When Quicksand began working on their new album—the phenomenal Distant Populations, out this August on Epitaph—they had no idea they’d be crafting one of the most prescient records of our time.
“The songs were already complete before lockdown happened,” Quicksand vocalist, guitarist, and genuine punk icon, Walter Schreifels explains.
Distant Populations’ killer, vintage Quicksand sound and thematic exploration of alienation in modern society were already in the tank when a certain global pandemic took the world by storm and placed a COVID-sized spotlight on the ideas behind the record.
Quicksand were formed in 1990 by a bunch of NYC-hardcore musicians looking to stretch their legs. The band’s heavy-yet-infectious, post-hardcore sound rocked the hell out of the ’90s until their untimely demise in ’95. After a short-lived reunion a few years later, the band officially jumped back into the ring in 2012 and released their much-anticipated third album, Interiors, in 2017. In the 22 years between studio albums, a lot had gone down for the members of Quicksand. Schreifels had been involved with a litany of projects, while bassist Sergio Vega had been playing with Deftones for nearly a decade. All this growth and new influences made their subsequent reunion album a sprawling, ambitious affair.
“We had stretched out with Interiors,” Schreifels says. “We had a lot of ground to cover with that. We all had to express ourselves and come together at the same time. With this record, we felt like we had already done that, so let’s get more to the core of things.”
Right out the gate, Distant Populations’ opening track, “Inversion,” feels like classic Quicksand, punching a sonic hole through time and space, straight from the Clinton years into today. Pieced together from numerous, sound-check jam sessions the band recorded for posterity, Schreifels reveals that, “When it came time to make another record, we just compiled all those little jam ideas and kind of dialed in which ones we were most excited to work on. We went through them pretty methodically.”
That precision is evident on tracks like “Missile Command” and the crushing “Colossus.” The riffs, the grooves, the hooks, like a rhino wielding a scalpel, Quicksand have mastered the art of heaviness and finesse.
“Sergio [Vega] or I might come in with something that we’ve written for the band,” Schreifels says. “We’re the kind of band where everyone will play their own part to whatever it is. That sometimes can take more time, but I think that’s what make the band have a sort of unique sound, because it’s only us that can do it like this.”
The album’s title comes from the aforementioned opening track, “Inversion,” which was inspired by lyrics Schreifels misheard while listening to New York anarcho punks Nausea. Their song “Fallout (Of Our Being)” features the phrase “destitute populations,” which Schreifels heard as “distant populations” and wound up becoming the overarching theme of the band’s new album.
“I don’t have any solutions, and I don’t have a political agenda I’m trying to get across, but I feel like Nausea and Crass spoke eloquently and powerfully about the human condition,” Schreifels explains. “We’re in a fucking weird-ass place with COVID and how crazy our politics is, and people are fucking stressed out and paranoid. You might want to ignore it, like sometimes it’s healthy to compartmentalize, but that’s what ‘distant populations’ meant to me. It’s not all so heavy; there’s fun and humor in it, especially with the artwork and within some of the lyrics, but that’s just some of the real shit we were trying to approach a little bit.”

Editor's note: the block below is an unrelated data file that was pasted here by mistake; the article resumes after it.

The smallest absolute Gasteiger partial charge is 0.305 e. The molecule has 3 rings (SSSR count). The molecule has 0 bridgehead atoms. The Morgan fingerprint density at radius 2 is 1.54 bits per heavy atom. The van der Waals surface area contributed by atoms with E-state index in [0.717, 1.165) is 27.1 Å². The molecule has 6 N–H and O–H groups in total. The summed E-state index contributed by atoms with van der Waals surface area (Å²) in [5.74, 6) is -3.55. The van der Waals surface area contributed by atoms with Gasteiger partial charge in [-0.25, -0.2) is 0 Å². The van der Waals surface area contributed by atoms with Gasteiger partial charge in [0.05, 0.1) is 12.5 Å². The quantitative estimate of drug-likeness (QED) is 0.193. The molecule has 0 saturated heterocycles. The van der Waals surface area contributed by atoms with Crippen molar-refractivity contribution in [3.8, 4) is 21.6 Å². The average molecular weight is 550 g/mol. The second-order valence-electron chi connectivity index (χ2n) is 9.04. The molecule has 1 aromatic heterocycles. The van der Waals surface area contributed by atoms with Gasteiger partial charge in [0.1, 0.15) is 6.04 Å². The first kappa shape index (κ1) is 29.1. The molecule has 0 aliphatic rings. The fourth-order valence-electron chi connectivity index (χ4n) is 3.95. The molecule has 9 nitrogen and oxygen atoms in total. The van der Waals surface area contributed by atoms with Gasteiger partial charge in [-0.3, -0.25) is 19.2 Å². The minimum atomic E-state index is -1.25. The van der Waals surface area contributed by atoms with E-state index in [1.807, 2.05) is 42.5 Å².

The artwork he’s referring to is Distant Populations’ crazy-colorful, monster-mash cover created by Tetsunori Tawaraya. Featuring ferocious monsters preparing to battle across a bacterial chasm, this tripped-out artwork perfectly encapsulates the hostilities and anxieties that have plagued mankind before and have been exasperated by the 2020 pandemic.
“We wanted to create some sort of universe, kind of like how Star Wars works, where there’s this mythical world where our imaginations can live, yet it reflects our own society,” Schreifels says. “We created this universe with Distant Populations, and these songs were going to be soundtracks for it.
Star Wars doubles as both a soap opera about space wizards and a cautionary tale against fascism, where the heroes wear white robes, and the villains don black space Nazi uniforms. The idea was to do something similar.
“They’re the space Nazis, but yet, some people fucking love those guys,” Schreifels says, laughing. “People love Darth Vader. Does that mean they’re Nazis? No! It’s because you’re in a safe space to indulge the part of you that wants authoritarian order. Our shit doesn’t get that deep; it’s, like, monsters; it’s not political. I think it’s just a funner place to have these kind of heavy themes play themselves out, where people can apply their own imaginations to them, or just not even give a fuck, but that’s kind of what holds the whole thing together for us.”
“Our [Quicksand’s] world, even like hardcore, we’re talking about social consciousness, trying to save the planet, anti-racism, vegetarianism, these are themes I find myself returning to in music, as well as interpersonal relationships, loves, fear,” he continues. “These are the kinds of themes that propel heavy music in a meaningful way, but at the same time, have it placed in this science-fiction world where it doesn’t have to weigh down super hard.”
Watch the video for “Missile Command” here:
Photo courtesy of Quicksand and Elena de Soto.